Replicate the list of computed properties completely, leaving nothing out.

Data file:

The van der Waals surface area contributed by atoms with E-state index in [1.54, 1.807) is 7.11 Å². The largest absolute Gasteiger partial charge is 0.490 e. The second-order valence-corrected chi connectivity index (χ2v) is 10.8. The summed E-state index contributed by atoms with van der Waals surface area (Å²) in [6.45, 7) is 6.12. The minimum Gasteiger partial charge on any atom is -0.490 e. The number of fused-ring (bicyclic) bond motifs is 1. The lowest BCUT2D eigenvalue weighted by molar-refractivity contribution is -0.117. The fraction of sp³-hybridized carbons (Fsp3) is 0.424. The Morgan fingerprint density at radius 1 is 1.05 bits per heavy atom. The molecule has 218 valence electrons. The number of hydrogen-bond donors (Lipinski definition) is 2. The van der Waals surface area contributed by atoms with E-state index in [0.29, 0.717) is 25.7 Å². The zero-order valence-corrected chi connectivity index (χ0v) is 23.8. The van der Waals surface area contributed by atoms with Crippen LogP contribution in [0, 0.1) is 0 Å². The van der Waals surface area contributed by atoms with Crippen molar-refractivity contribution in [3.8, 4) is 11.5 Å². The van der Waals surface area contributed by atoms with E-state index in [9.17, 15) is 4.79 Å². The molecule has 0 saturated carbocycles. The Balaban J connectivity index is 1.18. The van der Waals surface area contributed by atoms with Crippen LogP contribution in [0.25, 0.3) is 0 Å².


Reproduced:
The van der Waals surface area contributed by atoms with E-state index in [1.54, 1.807) is 7.11 Å². The largest absolute Gasteiger partial charge is 0.490 e. The second-order valence-corrected chi connectivity index (χ2v) is 10.8. The summed E-state index contributed by atoms with van der Waals surface area (Å²) in [6.45, 7) is 6.12. The minimum Gasteiger partial charge on any atom is -0.490 e. The number of fused-ring (bicyclic) bond motifs is 1. The lowest BCUT2D eigenvalue weighted by molar-refractivity contribution is -0.117. The fraction of sp³-hybridized carbons (Fsp3) is 0.424. The Morgan fingerprint density at radius 1 is 1.05 bits per heavy atom. The molecule has 218 valence electrons. The number of hydrogen-bond donors (Lipinski definition) is 2. The van der Waals surface area contributed by atoms with E-state index in [0.29, 0.717) is 25.7 Å². The zero-order valence-corrected chi connectivity index (χ0v) is 23.8. The van der Waals surface area contributed by atoms with Crippen LogP contribution in [0, 0.1) is 0 Å². The van der Waals surface area contributed by atoms with Crippen molar-refractivity contribution in [3.8, 4) is 11.5 Å². The van der Waals surface area contributed by atoms with E-state index in [9.17, 15) is 4.79 Å². The molecule has 0 saturated carbocycles. The Balaban J connectivity index is 1.18. The van der Waals surface area contributed by atoms with Crippen LogP contribution in [0.25, 0.3) is 0 Å².